Emma Henry is a 19-year-old, multi-media artist, based on Vancouver Island, Canada. She uses acrylic paint to create minimalist pop portraits, a style that she only discovered a year ago. Her portraits are meant to pop; to jump off the canvas. Capturing the beauty that she sees in people, and showing this beauty to as many people as she can, is what Emma intends to do.
By Al Gord
Emma, I am glad that we have the opportunity to learn about you and your art. I understand that your journey as an artist started eight years ago when you were only 11. Can you tell us about that experience?
Yes! I believe I was in sixth grade at the time, and a girl in my class held a small art contest for the classroom. I had never drawn in my life, other than a few childhood finger paintings, but one of my friends managed to convince me to enter the contest, so I decided to give it a try. I decided I would draw an eagle, and I guess you could say that my talent was spontaneous. I found that I was somehow able to transfer an image from my iPod screen to the blank piece of paper on my desk, via my No. 1 pencil. It was mind blowing! It changed my life. I was just as shocked as my family when I brought home a photocopy-like drawing of an eagle with my family size KitKat I had won in the contest. I am actually almost positive that my family has that drawing saved somewhere.
What caught my eye were your portraits, but I understand that your original focus was animals. What led to you change the focus of your subject matter and was it an easy transition?
I did start with animals, yes, but there is something about faces that is just so incredibly captivating to me. I remember even through high school, most of my studies had to do with people. I made faces out of clay in ceramics, focused on monochrome portraiture in photography, and even did a mural of Muhammad Ali for the weight room. My interest in people extended socially as well. I was that kid in high school who knew almost everyone, and while I cannot stand crowds, I adore people. The concept of emotions has always captured my attention, simply because of the endless ways to express them. Whether through a song, a movie, a story, or an expression, the emotion that is shown and felt is what draws people in. I think, because of that interest, I most likely would always have ended up focusing on portraiture, eventually.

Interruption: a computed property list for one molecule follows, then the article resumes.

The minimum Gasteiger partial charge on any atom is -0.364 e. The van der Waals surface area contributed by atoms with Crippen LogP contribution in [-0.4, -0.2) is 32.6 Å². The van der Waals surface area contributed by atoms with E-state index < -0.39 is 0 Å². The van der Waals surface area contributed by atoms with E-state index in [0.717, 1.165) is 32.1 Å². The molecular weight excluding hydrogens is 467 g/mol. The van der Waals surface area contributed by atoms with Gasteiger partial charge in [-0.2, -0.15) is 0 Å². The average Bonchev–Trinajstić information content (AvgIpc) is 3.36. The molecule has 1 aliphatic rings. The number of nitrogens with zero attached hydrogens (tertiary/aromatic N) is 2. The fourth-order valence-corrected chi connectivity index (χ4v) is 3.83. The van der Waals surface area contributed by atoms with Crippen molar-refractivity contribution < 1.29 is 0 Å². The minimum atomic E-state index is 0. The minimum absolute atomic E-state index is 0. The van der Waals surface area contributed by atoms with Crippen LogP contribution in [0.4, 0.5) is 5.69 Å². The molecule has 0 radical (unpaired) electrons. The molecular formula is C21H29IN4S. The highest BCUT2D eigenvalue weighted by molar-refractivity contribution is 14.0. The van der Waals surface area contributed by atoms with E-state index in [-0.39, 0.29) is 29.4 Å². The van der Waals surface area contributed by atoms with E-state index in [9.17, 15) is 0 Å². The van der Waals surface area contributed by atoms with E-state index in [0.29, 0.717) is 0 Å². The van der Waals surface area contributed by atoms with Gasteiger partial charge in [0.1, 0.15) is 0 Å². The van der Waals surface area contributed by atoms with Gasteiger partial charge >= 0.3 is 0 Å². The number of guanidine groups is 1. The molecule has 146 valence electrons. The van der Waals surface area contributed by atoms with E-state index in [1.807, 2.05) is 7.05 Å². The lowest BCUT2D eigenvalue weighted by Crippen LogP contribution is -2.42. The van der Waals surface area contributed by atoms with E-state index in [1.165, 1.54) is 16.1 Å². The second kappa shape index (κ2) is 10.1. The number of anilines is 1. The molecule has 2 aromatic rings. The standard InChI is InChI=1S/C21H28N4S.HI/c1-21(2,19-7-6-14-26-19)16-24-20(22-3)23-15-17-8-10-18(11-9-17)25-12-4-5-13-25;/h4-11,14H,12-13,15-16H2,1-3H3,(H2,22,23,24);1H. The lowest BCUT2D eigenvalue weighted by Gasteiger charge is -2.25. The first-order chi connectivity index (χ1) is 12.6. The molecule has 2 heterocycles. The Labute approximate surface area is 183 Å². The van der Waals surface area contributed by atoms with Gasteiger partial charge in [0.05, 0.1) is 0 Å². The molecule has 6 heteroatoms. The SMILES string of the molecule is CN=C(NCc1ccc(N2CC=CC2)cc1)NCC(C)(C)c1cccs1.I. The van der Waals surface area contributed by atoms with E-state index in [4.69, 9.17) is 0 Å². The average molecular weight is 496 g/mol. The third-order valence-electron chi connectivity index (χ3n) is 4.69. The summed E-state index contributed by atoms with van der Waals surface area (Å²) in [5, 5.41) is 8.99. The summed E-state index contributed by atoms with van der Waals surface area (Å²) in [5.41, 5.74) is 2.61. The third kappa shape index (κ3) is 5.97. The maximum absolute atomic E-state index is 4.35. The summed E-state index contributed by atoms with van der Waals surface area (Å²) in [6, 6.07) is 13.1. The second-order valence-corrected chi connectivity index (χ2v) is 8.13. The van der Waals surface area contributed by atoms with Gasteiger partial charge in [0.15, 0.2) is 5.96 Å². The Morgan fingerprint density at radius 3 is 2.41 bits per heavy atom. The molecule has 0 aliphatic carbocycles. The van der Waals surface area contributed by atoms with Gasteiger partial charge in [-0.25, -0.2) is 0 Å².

Various issues of importance influence many artists. For you the Black Lives Matters movement underpins your current work. Can you tell us more about the impact this has had on your art?
Oh boy, I could write a book about this subject. The Black Lives Matter movement swept the globe in the summer of 2020, and it caught my attention instantly. As a young mixed woman, it was appalling to see the things that were happening to people that look like me and look like my family. I had never seen a reaction on this kind of scale, and I knew that I needed to be a part of it somehow. I began my research immediately, looking for the answers to all of the questions I had had about race, racism, and culture. As a kid, my questions were pretty easy to answer. Why are my lips and my nose bigger than the other kids at school? What do they mean when they ask me why I do not “sound black”? Why did they not have fish cakes and roti in their lunch boxes? As I matured and came to witness and understand more, my questions became a little more complex. How can a 20-dollar bill lead to someone’s death? When did peace protests become tear gas wars against the police? How am I protesting the same things that my grandparents protested against? I could not help but think of the thousands of victims; I so wished to paint them, to honor them somehow.
However, I also could not allow myself to profit from them. Instead, I drowned myself in as many other beautiful people as I could. I search for people I have never seen before. That “wow” moment. I want people who see my art to have the same “wow” moment that I get every time. It is the same moment that I got to experience looking at all of the faces in the crowds and rallies I was at that summer. I think that being able to have that exposure to the hardships of everyone else, and the chance to learn more about myself and my people really helped me to see the beauty in myself and every other person on the planet.